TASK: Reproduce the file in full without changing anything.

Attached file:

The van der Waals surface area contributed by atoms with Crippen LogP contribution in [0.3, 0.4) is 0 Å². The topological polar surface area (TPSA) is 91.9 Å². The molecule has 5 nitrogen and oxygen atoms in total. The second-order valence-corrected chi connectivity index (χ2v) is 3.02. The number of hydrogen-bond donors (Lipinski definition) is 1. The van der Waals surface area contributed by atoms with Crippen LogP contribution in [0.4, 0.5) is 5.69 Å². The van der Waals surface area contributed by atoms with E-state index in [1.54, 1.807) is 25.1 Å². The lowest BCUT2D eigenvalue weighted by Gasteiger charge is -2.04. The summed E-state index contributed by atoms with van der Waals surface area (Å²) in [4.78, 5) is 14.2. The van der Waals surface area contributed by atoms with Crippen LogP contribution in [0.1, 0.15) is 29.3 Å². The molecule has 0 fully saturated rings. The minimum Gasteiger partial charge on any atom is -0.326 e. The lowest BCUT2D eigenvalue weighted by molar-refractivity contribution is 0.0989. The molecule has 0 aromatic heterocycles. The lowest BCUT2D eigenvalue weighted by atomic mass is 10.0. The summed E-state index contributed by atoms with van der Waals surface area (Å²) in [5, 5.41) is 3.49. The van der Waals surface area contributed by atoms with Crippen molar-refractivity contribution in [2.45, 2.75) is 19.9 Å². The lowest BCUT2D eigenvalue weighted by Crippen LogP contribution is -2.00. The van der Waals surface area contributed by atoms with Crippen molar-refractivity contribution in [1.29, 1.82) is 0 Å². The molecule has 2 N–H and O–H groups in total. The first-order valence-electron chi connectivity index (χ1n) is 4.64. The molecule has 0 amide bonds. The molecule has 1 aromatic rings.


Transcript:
The van der Waals surface area contributed by atoms with Crippen LogP contribution in [0.3, 0.4) is 0 Å². The topological polar surface area (TPSA) is 91.9 Å². The molecule has 5 nitrogen and oxygen atoms in total. The second-order valence-corrected chi connectivity index (χ2v) is 3.02. The number of hydrogen-bond donors (Lipinski definition) is 1. The van der Waals surface area contributed by atoms with Crippen LogP contribution in [0.4, 0.5) is 5.69 Å². The van der Waals surface area contributed by atoms with E-state index in [1.54, 1.807) is 25.1 Å². The lowest BCUT2D eigenvalue weighted by Gasteiger charge is -2.04. The summed E-state index contributed by atoms with van der Waals surface area (Å²) in [4.78, 5) is 14.2. The van der Waals surface area contributed by atoms with Crippen LogP contribution in [0.1, 0.15) is 29.3 Å². The molecule has 0 fully saturated rings. The minimum Gasteiger partial charge on any atom is -0.326 e. The lowest BCUT2D eigenvalue weighted by molar-refractivity contribution is 0.0989. The molecule has 0 aromatic heterocycles. The lowest BCUT2D eigenvalue weighted by atomic mass is 10.0. The summed E-state index contributed by atoms with van der Waals surface area (Å²) in [5, 5.41) is 3.49. The van der Waals surface area contributed by atoms with Crippen molar-refractivity contribution in [2.45, 2.75) is 19.9 Å². The lowest BCUT2D eigenvalue weighted by Crippen LogP contribution is -2.00. The van der Waals surface area contributed by atoms with Crippen molar-refractivity contribution in [1.29, 1.82) is 0 Å². The molecule has 2 N–H and O–H groups in total. The first-order valence-electron chi connectivity index (χ1n) is 4.64. The molecule has 0 amide bonds. The molecule has 1 aromatic rings.